Blood-sucking body lice store mitochondrial DNA in 18 mini-chromosomes
Although generally despised, the blood-sucking human body louse, Pediculus humanus, has gained newfound popularity among scientists for a surprising genetic feature. Instead of carrying mitochondrial DNA in a single chromosome loop, the vermin splits this DNA among many chromosomes, making the louse an anomaly in the animal world, scientists report online March 31 in Genome Research.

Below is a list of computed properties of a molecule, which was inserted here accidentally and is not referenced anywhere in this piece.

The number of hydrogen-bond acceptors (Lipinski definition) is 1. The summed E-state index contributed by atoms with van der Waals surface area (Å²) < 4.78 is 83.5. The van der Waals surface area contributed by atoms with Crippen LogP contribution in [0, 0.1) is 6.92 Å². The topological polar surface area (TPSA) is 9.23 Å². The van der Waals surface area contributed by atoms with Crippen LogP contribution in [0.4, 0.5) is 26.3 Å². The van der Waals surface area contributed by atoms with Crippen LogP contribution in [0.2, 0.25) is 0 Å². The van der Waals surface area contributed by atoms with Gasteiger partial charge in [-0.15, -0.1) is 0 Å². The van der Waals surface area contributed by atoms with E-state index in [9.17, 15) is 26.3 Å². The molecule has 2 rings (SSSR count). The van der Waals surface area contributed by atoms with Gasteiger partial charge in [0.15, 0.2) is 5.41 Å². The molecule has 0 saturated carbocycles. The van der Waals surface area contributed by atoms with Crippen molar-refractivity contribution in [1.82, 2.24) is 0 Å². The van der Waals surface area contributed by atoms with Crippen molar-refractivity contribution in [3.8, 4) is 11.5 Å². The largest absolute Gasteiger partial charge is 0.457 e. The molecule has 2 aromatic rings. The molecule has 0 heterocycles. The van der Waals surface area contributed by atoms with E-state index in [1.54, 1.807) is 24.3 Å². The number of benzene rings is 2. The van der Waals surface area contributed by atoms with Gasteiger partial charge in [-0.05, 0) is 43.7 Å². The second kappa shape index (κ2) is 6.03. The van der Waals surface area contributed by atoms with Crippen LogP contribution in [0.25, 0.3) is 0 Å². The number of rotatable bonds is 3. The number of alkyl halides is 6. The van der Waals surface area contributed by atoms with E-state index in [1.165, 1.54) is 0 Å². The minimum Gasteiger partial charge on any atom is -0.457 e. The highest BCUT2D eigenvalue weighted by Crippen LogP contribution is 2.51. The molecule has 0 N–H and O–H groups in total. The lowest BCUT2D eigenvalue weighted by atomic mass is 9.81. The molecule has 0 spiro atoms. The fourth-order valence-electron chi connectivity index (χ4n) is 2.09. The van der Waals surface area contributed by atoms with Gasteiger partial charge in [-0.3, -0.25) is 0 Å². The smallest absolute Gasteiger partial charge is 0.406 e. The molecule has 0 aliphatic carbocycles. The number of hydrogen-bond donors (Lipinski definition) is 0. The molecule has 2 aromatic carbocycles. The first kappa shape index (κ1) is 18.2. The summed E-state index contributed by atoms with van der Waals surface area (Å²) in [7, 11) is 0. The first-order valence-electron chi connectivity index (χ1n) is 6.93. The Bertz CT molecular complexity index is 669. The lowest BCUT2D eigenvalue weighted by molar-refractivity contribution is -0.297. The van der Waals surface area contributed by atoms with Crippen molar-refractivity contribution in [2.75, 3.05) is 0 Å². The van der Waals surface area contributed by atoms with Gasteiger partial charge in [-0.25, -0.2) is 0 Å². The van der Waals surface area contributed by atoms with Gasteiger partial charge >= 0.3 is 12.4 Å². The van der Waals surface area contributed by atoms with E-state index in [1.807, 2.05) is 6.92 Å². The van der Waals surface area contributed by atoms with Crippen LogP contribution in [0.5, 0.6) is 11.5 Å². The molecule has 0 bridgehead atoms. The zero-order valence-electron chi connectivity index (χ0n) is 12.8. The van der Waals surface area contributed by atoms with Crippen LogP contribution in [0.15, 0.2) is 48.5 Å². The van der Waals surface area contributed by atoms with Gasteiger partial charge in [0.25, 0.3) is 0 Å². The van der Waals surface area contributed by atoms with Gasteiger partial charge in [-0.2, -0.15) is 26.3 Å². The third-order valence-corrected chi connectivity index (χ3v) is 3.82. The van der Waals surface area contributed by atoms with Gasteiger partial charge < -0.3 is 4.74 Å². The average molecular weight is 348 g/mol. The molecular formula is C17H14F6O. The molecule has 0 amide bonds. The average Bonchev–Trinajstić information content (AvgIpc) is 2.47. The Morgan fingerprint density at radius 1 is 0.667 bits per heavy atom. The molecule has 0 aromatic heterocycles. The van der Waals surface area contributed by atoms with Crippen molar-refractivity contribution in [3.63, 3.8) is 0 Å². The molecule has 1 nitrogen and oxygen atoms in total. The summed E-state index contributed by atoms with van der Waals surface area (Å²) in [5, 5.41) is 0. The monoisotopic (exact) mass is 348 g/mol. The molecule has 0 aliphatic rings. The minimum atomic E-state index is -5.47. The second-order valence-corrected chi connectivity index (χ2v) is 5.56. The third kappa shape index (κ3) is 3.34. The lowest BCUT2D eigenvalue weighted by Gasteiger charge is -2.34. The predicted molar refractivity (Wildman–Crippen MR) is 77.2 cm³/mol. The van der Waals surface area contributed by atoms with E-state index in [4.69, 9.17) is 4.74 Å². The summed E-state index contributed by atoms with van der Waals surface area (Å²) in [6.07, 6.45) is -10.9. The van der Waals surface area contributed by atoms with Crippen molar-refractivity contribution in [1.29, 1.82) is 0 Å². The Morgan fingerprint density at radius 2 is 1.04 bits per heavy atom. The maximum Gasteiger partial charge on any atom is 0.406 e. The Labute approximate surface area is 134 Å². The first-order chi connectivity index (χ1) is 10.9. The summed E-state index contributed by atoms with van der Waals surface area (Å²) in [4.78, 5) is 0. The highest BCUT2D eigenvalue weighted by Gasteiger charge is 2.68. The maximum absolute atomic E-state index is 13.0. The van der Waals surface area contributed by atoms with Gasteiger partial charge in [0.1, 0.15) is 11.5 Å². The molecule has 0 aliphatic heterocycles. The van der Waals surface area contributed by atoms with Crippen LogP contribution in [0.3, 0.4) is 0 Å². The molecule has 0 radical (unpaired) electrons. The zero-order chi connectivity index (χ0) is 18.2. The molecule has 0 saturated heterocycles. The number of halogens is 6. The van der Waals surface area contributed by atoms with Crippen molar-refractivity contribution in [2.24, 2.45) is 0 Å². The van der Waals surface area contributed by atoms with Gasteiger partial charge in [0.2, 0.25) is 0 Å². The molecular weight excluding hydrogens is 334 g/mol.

Note: To comment, Science News subscribing members must now establish a separate login relationship with Disqus. Click the Disqus icon below, enter your e-mail and click “forgot password” to reset your password. You may also log into Disqus using Facebook, Twitter or Google.